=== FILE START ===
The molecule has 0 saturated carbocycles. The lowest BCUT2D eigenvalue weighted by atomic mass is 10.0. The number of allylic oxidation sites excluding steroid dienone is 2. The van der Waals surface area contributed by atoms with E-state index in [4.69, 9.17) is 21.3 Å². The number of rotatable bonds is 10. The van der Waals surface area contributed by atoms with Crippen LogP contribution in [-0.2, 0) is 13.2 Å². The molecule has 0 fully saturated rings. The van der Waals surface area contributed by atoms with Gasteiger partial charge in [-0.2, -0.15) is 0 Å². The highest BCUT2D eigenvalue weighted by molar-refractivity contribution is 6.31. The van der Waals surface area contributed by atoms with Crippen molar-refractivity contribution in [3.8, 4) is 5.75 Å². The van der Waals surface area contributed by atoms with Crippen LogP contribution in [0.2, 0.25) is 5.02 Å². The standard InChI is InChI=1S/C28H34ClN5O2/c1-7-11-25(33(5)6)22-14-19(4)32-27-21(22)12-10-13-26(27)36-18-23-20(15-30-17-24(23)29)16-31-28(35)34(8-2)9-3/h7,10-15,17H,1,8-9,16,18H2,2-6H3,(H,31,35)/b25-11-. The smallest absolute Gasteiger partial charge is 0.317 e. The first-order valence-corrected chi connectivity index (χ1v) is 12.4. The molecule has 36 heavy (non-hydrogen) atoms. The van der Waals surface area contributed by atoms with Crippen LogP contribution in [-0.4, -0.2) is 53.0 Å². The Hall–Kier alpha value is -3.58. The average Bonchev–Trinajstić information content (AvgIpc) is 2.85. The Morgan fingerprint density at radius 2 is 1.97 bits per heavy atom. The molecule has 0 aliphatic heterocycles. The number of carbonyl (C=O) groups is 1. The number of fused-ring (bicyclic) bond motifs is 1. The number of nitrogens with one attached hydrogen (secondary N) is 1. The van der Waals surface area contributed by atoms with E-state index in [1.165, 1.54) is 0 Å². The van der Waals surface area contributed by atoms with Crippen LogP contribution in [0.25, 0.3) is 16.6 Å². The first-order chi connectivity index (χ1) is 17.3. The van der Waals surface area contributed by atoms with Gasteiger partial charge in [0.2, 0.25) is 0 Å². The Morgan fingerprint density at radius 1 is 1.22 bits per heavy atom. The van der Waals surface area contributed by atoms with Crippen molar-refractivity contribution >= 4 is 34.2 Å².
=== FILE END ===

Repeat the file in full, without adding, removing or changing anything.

The molecule has 0 saturated carbocycles. The lowest BCUT2D eigenvalue weighted by atomic mass is 10.0. The number of allylic oxidation sites excluding steroid dienone is 2. The van der Waals surface area contributed by atoms with E-state index in [4.69, 9.17) is 21.3 Å². The number of rotatable bonds is 10. The van der Waals surface area contributed by atoms with Crippen LogP contribution in [-0.2, 0) is 13.2 Å². The molecule has 0 fully saturated rings. The van der Waals surface area contributed by atoms with Gasteiger partial charge in [-0.2, -0.15) is 0 Å². The highest BCUT2D eigenvalue weighted by molar-refractivity contribution is 6.31. The van der Waals surface area contributed by atoms with Crippen molar-refractivity contribution in [3.8, 4) is 5.75 Å². The van der Waals surface area contributed by atoms with Crippen LogP contribution in [0.2, 0.25) is 5.02 Å². The standard InChI is InChI=1S/C28H34ClN5O2/c1-7-11-25(33(5)6)22-14-19(4)32-27-21(22)12-10-13-26(27)36-18-23-20(15-30-17-24(23)29)16-31-28(35)34(8-2)9-3/h7,10-15,17H,1,8-9,16,18H2,2-6H3,(H,31,35)/b25-11-. The smallest absolute Gasteiger partial charge is 0.317 e. The first-order valence-corrected chi connectivity index (χ1v) is 12.4. The molecule has 36 heavy (non-hydrogen) atoms. The van der Waals surface area contributed by atoms with Crippen LogP contribution in [-0.4, -0.2) is 53.0 Å². The Hall–Kier alpha value is -3.58. The average Bonchev–Trinajstić information content (AvgIpc) is 2.85. The Morgan fingerprint density at radius 2 is 1.97 bits per heavy atom. The molecule has 0 aliphatic heterocycles. The number of carbonyl (C=O) groups is 1. The number of fused-ring (bicyclic) bond motifs is 1. The number of nitrogens with one attached hydrogen (secondary N) is 1. The van der Waals surface area contributed by atoms with E-state index in [1.165, 1.54) is 0 Å². The van der Waals surface area contributed by atoms with Crippen LogP contribution in [0.25, 0.3) is 16.6 Å². The first-order chi connectivity index (χ1) is 17.3. The van der Waals surface area contributed by atoms with Gasteiger partial charge in [0.2, 0.25) is 0 Å². The Morgan fingerprint density at radius 1 is 1.22 bits per heavy atom. The van der Waals surface area contributed by atoms with Crippen molar-refractivity contribution >= 4 is 34.2 Å².